For those states that did not make any submittal, except as noted above with respect to the June 9, 2010, finding, the EPA is making a finding of failure to submit a complete SIP with respect to all of the section 110(a)(2) SIP elements. In the same manner, for those states that did not make a submittal that addressed all of the section 110(a)(2) elements, as applicable, the EPA is making a finding of failure to submit only with respect to those specific elements for which the state did not make a complete submission. These findings establish a 24-month deadline for the promulgation by the EPA of a FIP, in accordance with section 110(c)(1), unless prior to that time the state submits, and EPA approves, a submission from the state to address the elements for which the finding of failure to submit applies. These findings of failure to submit do not impose sanctions, and do not set deadlines for imposing sanctions as described in section 179, because these findings do not pertain to the elements of a Title I part D plan for nonattainment areas as required under section 110(a)(2)(I), and because this action is not a SIP call pursuant to section 110(k)(5). The EPA will work with these states and provide assistance as necessary to help them develop approvable submittals in a timely manner.

This action will be effective on October 11, 2011.

Findings of Failure To Submit for States That Failed To Make an Infrastructure SIP Submittal in Whole or in Part for the 2006 24 Hour PM 2.5 NAAQS

Region II

Puerto Rico failed to submit a SIP to satisfy the requirements of section 110(a)(2)(A)-(C), (D)(i)(II) (PSD prong only), (E)-(H) and (J)-(M).

Region III

District of Columbia failed to submit a SIP to satisfy the requirements of section 110(a)(2)(D)(i)(II) (PSD prong only). Regarding this finding, section 110(a)(2)(D)(i)(II) (PSD prong only) is already addressed for the District of Columbia through an existing FIP that remains in place. Therefore, this action will not trigger any additional FIP obligation with respect to these requirements.

Region VII

Iowa failed to submit a SIP to satisfy the requirements of section 110(a)(2)(A)-(C), (D)(i)(II) (PSD prong only), (E)-(H) and (J)-(M).

Region VIII

Montana failed to submit for section 110(a)(2)(D)(i)(II) (PSD prong only).

Region IX

Arizona failed to submit for section 110(a)(2)(G).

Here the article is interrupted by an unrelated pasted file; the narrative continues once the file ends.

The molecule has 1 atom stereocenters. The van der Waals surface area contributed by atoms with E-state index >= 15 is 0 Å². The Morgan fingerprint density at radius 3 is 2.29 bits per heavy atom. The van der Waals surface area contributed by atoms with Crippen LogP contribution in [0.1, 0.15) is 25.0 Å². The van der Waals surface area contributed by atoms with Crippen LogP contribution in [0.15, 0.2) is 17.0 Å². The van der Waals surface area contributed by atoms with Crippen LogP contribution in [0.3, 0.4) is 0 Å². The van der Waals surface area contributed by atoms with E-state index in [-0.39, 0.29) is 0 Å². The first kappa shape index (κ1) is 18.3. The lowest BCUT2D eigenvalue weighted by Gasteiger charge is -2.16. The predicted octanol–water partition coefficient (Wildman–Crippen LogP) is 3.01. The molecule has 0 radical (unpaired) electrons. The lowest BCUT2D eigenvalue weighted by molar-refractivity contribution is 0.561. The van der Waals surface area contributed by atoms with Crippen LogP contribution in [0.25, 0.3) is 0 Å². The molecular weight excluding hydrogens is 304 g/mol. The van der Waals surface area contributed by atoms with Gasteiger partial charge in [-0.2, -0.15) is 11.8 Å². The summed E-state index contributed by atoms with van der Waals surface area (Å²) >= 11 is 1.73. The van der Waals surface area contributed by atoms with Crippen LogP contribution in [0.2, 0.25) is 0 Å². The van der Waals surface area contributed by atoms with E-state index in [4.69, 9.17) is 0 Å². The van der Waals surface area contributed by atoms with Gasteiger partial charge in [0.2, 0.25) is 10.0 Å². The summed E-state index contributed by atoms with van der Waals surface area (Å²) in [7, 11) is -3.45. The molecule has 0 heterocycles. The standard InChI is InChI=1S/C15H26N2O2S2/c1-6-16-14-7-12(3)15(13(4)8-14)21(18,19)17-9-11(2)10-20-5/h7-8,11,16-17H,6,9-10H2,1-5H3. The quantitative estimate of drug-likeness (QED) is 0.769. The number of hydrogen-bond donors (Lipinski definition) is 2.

Hawaii failed to submit for section 110(a)(2)(A)-(C), (D)(i)(II) (PSD prong only), (E)-(H) and (J)-(M).

Region X

Alaska failed to submit for section 110(a)(2)(A)-(C), (E)-(H) and (J)-(M).

Washington failed to submit for section 110(a)(2)(A)-(C), (D)(i)(II) (PSD prong only), (E)-(H) and (J)-(M).

III. Statutory and Executive Order Reviews Back to Top

A. Executive Order 12866: Regulatory Planning and Review and Executive Order 13563: Improving Regulation and Regulatory Review

This action is not a “significant regulatory action” under the terms of Executive Order 12866 (58 FR 51735, October 4, 1993) and is therefore not subject to review under Executive Orders 12866 and 13563 (76 FR 3821, January 21, 2011).

B. Paperwork Reduction Act

This action does not impose an information collection burden. This rule relates to the requirement in the CAA for states to submit SIPs under section 110(a) to satisfy certain infrastructure and general authority-related elements required under section 110(a)(2) of the CAA for the 2006 PM 2.5 NAAQS. Section 110(a)(1) of the CAA requires that states submit SIPs that implement, maintain, and enforce a new or revised NAAQS which satisfies the requirements of section 110(a)(2) within 3 years of promulgation of such standard, or shorter period as the EPA may provide. The final rule does not establish any new information collection requirement apart from that already required by law. The OMB control numbers for the EPA's regulations in the CFR are listed in 40 CFR Part 9.

C. Regulatory Flexibility Act (RFA)

The Regulatory Flexibility Act (RFA) generally requires an agency to prepare a regulatory flexibility analysis of any action subject to notice and comment rulemaking requirements under the Administrative Procedures Act or any other statute unless the agency certifies that the action will not have a significant economic impact on a substantial number of small entities. Small entities include small businesses, small organizations, and small governmental jurisdictions.

For the purpose of assessing the impacts of this final action on small entities, small entity is defined as: (1) A small business that is a small industry entity as defined in the U.S. Small Business Administration size standards (See 13 CFR 121); (2) a small governmental jurisdiction that is a government of a city, county, town, school district or special district with a population of less than 50,000; and (3) a small organization that is any not-for-profit enterprise which independently owned and operated is not dominate in its field.